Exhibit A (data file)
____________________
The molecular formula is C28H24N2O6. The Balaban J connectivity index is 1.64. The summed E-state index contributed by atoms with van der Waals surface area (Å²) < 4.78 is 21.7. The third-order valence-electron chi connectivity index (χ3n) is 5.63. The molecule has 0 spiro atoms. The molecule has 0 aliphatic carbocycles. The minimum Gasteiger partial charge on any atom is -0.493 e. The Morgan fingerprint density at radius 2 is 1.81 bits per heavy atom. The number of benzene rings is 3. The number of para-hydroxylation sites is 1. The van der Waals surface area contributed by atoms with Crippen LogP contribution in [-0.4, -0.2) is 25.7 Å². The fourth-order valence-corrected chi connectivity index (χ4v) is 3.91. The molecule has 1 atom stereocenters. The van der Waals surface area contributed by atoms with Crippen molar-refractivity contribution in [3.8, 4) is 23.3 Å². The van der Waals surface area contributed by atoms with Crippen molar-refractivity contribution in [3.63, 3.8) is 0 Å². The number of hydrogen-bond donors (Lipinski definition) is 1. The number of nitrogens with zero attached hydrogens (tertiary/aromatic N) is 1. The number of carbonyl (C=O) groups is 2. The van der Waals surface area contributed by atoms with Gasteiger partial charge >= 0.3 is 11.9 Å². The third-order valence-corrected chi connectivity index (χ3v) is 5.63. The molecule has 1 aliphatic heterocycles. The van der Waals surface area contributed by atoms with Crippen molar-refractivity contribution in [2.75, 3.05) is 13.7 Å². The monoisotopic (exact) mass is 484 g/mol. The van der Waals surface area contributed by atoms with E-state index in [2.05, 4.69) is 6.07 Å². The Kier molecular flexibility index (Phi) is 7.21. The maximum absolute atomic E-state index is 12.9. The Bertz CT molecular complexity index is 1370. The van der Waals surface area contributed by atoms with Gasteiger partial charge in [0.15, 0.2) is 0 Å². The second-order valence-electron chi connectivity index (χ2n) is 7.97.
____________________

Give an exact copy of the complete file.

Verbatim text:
The molecular formula is C28H24N2O6. The Balaban J connectivity index is 1.64. The summed E-state index contributed by atoms with van der Waals surface area (Å²) < 4.78 is 21.7. The third-order valence-electron chi connectivity index (χ3n) is 5.63. The molecule has 0 spiro atoms. The molecule has 0 aliphatic carbocycles. The minimum Gasteiger partial charge on any atom is -0.493 e. The Morgan fingerprint density at radius 2 is 1.81 bits per heavy atom. The number of benzene rings is 3. The number of para-hydroxylation sites is 1. The van der Waals surface area contributed by atoms with Crippen LogP contribution in [-0.4, -0.2) is 25.7 Å². The fourth-order valence-corrected chi connectivity index (χ4v) is 3.91. The molecule has 1 atom stereocenters. The van der Waals surface area contributed by atoms with Crippen molar-refractivity contribution in [3.8, 4) is 23.3 Å². The van der Waals surface area contributed by atoms with Crippen molar-refractivity contribution in [3.63, 3.8) is 0 Å². The number of hydrogen-bond donors (Lipinski definition) is 1. The number of nitrogens with zero attached hydrogens (tertiary/aromatic N) is 1. The number of carbonyl (C=O) groups is 2. The van der Waals surface area contributed by atoms with Gasteiger partial charge >= 0.3 is 11.9 Å². The third-order valence-corrected chi connectivity index (χ3v) is 5.63. The molecule has 1 aliphatic heterocycles. The van der Waals surface area contributed by atoms with Crippen molar-refractivity contribution in [2.75, 3.05) is 13.7 Å². The monoisotopic (exact) mass is 484 g/mol. The van der Waals surface area contributed by atoms with E-state index in [2.05, 4.69) is 6.07 Å². The Kier molecular flexibility index (Phi) is 7.21. The maximum absolute atomic E-state index is 12.9. The Bertz CT molecular complexity index is 1370. The van der Waals surface area contributed by atoms with Gasteiger partial charge in [0.15, 0.2) is 0 Å². The second-order valence-electron chi connectivity index (χ2n) is 7.97.